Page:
Background Drunk-driving compromises traffic safety as it impairs driving skills even at very low blood alcohol concentrations among young drivers. According to previous research, the drunk-driving arrest incidence rate of 18–19-year-olds was twice that of the general population (15–84-year-olds) and also their proportion of alcohol-related crashes was high.
Aims/Objectives/Purpose The aims of this study were to investigate the frequency and patterns of adolescents' self-reported drunk-driving.
Methods The data were collected with a nationally representative cluster sample of 15–16-year-old pupils (n=3744) as part of the European School Survey Project on Alcohol and Other Drugs (ESPAD) in 2011.
Results/Outcome According to the results, 15% of boys and 11% of girls reported that they had driven a motor vehicle after drinking alcohol or using drugs during the past 12 months. 4% of them reported also at that time getting into a traffic accident. The vehicle used by drunken drivers was in most cases a moped or a scooter. Girls reported a bit more often than boys being a passenger in a motor vehicle driven by a drunk-driver (16% vs 10%). Typically the driver was a friend (77%), but in 19% of cases it was a relative, a family member or other acquaintance. 4% reported the driver was a total stranger.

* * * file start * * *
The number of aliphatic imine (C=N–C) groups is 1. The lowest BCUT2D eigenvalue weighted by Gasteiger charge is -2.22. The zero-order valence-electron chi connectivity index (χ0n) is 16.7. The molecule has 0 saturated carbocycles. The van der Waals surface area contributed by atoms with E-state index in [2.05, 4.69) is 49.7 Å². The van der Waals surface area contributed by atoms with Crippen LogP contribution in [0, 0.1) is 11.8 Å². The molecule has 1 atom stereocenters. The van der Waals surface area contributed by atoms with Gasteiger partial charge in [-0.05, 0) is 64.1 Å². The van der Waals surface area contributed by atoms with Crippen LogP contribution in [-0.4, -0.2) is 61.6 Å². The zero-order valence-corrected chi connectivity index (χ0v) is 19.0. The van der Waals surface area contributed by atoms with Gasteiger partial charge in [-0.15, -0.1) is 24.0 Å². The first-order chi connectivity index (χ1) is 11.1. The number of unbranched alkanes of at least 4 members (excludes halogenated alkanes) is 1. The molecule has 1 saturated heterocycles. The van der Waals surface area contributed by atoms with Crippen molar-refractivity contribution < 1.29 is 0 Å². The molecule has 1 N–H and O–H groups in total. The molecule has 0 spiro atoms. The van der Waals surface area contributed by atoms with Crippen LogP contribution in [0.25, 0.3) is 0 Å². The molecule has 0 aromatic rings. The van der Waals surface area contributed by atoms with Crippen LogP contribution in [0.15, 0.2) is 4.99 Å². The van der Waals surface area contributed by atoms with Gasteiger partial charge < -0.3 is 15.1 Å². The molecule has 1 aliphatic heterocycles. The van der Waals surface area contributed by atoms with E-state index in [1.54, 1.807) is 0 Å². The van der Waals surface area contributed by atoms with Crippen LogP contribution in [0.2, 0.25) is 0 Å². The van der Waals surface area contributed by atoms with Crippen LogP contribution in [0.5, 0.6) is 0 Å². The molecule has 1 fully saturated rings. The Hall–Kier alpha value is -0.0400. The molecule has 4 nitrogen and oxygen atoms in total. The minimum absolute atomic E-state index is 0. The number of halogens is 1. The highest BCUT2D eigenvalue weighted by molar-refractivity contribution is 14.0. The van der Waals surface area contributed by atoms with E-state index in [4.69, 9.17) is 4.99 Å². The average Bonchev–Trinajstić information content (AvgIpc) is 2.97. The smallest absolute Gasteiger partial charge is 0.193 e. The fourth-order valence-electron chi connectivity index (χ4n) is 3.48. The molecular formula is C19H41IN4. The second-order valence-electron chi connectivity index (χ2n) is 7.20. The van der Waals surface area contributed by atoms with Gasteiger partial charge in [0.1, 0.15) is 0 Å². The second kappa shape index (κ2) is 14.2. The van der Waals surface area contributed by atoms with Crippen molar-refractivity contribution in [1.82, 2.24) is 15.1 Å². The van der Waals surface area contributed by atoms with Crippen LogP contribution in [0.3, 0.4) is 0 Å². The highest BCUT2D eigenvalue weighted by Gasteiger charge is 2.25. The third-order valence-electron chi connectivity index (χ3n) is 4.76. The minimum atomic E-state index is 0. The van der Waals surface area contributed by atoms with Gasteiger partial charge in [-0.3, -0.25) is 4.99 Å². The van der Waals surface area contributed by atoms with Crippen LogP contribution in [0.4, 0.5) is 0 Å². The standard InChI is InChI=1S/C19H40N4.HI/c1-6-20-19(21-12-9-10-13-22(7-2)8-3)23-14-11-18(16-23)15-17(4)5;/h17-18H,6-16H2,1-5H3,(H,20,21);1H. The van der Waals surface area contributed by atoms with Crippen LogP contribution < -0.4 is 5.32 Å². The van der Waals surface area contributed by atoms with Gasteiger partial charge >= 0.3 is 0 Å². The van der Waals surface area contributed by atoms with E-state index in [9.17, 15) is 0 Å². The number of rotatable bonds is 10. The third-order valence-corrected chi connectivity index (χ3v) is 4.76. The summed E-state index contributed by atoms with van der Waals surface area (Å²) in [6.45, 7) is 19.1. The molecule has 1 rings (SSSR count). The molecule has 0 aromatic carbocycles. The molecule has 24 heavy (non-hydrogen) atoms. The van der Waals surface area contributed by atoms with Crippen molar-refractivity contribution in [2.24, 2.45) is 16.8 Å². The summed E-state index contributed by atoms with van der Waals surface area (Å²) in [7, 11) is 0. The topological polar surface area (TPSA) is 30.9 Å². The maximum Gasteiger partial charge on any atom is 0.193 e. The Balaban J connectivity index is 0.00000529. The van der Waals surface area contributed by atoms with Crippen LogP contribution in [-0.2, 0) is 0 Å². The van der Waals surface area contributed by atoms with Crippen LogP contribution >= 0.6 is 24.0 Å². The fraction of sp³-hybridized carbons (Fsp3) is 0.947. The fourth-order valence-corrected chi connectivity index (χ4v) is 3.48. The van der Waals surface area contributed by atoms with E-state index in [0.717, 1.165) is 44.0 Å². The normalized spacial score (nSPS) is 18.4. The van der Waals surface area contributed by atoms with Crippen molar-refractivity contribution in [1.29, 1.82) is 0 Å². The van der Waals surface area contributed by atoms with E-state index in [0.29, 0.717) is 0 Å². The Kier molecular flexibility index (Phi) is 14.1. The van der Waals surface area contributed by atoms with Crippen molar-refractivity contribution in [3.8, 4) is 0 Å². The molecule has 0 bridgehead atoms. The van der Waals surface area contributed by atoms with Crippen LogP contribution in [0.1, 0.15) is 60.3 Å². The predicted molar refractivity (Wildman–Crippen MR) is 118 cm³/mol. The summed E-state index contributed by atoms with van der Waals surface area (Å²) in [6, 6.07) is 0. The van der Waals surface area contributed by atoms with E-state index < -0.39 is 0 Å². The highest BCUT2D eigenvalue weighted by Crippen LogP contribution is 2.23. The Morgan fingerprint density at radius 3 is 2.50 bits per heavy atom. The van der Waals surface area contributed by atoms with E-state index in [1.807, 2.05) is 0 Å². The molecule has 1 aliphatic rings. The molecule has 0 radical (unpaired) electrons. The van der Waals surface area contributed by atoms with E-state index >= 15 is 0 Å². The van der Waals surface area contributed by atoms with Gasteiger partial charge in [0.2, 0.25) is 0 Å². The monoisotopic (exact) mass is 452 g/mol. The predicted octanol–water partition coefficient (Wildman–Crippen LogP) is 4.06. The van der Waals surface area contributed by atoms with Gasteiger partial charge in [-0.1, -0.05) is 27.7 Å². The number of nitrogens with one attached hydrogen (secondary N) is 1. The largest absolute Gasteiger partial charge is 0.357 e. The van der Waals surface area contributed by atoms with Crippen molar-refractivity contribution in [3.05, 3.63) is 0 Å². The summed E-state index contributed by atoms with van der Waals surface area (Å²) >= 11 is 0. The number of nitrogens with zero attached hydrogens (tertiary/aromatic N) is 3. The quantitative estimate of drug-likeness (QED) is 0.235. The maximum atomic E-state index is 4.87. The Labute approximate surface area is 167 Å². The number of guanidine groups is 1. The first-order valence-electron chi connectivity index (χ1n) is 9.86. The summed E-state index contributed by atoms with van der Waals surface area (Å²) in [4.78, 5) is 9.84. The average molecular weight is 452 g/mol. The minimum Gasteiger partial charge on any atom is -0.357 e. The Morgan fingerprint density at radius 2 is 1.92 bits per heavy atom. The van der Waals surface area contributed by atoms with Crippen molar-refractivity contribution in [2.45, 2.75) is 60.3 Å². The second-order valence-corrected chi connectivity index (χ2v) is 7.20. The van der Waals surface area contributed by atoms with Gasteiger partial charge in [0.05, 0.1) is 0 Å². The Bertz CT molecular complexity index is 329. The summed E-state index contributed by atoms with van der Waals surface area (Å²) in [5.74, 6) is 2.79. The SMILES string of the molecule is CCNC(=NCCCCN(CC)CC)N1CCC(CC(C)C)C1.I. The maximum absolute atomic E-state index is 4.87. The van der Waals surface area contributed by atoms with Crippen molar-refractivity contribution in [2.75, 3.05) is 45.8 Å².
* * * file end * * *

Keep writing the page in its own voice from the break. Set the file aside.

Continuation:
Significance/Contribution to the Field Different professionals working with adolescents should emphasise the risks related to drunken driving, for example, as part of school health care counselling. Also a lower blood alcohol level to adolescents and young people should be considered in addition to targeted road checks.
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